View Full Version : "Thinking" about your stroke while shooting?
06-02-2006, 02:46 PM
[FYI - I started shooting again with my right hand yesterday and everything seems fine except I am out of practice...]
I have some things to change in my stroke. I was told I have to do this by myself.
I've put up mirrors in my pool room so I can see what I am doing.
The thing is, I am thinking about where my arm is and my stroke, so this tends to mess up my position playing and speed control.
It's like I can "just shoot" as I normally would and get good position on my next shot.
I can work on having a perfect stroke and then can't leave good position.
I assume it is best for the long run to work on my stroke, but I have team tournaments coming up, so what is best?
Work on stroke at home, then shoot without "thinking" at tournaments? Or try to play using the proper stroke at tournaments as well?
06-02-2006, 03:53 PM
If you practice your stroke properly (forget about making balls, just practice the stroke) it will eventually become a natural part of your game. There is a huge difference between the way you should practice and the way you should play. Thinking about your stroke is something you do in practice. Thinking about the shot in front of you is what you do when you are in a match.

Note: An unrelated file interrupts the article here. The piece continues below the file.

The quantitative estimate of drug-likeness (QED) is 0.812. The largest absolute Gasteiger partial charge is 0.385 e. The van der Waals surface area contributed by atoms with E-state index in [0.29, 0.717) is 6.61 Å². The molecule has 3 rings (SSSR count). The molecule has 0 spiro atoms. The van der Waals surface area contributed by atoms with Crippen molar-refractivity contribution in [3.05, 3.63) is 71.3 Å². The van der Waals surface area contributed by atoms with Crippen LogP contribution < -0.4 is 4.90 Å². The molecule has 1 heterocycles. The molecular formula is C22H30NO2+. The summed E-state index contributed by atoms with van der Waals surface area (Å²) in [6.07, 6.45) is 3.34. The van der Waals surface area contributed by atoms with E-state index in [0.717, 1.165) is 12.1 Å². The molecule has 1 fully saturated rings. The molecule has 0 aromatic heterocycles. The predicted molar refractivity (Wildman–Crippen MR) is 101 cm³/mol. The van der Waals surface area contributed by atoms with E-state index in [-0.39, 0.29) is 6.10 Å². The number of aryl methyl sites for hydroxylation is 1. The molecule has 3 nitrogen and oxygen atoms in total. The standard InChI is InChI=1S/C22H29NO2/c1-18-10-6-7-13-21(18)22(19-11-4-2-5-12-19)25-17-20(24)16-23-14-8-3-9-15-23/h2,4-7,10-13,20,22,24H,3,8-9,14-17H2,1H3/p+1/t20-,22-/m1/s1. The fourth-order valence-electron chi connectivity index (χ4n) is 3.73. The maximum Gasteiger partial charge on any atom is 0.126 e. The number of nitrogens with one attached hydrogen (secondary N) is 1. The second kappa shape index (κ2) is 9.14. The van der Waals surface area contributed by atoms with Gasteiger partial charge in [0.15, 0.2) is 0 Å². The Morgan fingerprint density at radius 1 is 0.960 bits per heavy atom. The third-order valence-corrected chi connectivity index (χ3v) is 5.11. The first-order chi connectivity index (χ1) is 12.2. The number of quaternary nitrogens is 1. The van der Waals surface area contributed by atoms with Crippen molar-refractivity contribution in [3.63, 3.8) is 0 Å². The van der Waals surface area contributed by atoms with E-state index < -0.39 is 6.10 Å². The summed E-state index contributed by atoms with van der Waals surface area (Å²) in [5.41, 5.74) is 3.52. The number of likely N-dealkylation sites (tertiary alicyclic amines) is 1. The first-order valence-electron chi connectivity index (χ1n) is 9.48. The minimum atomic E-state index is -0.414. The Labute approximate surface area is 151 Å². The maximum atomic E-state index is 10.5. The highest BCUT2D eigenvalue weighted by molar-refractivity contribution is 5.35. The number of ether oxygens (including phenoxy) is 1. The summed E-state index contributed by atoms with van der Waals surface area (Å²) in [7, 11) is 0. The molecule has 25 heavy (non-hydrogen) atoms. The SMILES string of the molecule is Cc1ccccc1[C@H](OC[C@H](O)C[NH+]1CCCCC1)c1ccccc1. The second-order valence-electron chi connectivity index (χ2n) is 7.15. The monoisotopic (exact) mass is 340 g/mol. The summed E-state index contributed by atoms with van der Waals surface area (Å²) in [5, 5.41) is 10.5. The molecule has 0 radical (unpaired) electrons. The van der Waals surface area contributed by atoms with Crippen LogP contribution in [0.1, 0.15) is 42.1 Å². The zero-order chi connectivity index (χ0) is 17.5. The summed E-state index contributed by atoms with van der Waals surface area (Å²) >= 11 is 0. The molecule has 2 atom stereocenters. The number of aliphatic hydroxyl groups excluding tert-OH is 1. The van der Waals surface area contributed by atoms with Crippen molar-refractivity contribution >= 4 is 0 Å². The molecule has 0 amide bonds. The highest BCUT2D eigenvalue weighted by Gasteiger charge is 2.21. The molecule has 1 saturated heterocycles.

If you confuse the two, you will find your game suffering.
06-02-2006, 04:31 PM
I agree with Steve for the most part. I have had some luck while shooting in league thinking about my stroke before getting down on the shot. Once you're down, it should be all about the aim and the shot. Mostly I try to slow down my pace when I'm not practicing. I spend more time looking at the shot (good time to chalk up), make sure I approach the shot on the right line, get a nice, smooth stroke going during warm-ups, then pause and stroke when I'm ready. Clearing your mind to concentrate on the shot may help as well. I know you don't put much pressure on yourself which is good. Staying relaxed is preferable. I wouldn't worry about your stroke right now until the tournaments you mentioned are over. At least, don't try to make any major changes as you probably won't have time to make them a subconscious part of your game on such short notice.
06-03-2006, 08:22 PM
i JUST took a full day lesson, 8 hrs from a top instructor and he told me not to think, to play with a empty head, just be one with the shot and see it, feel it, do it. It is so simple it actually works.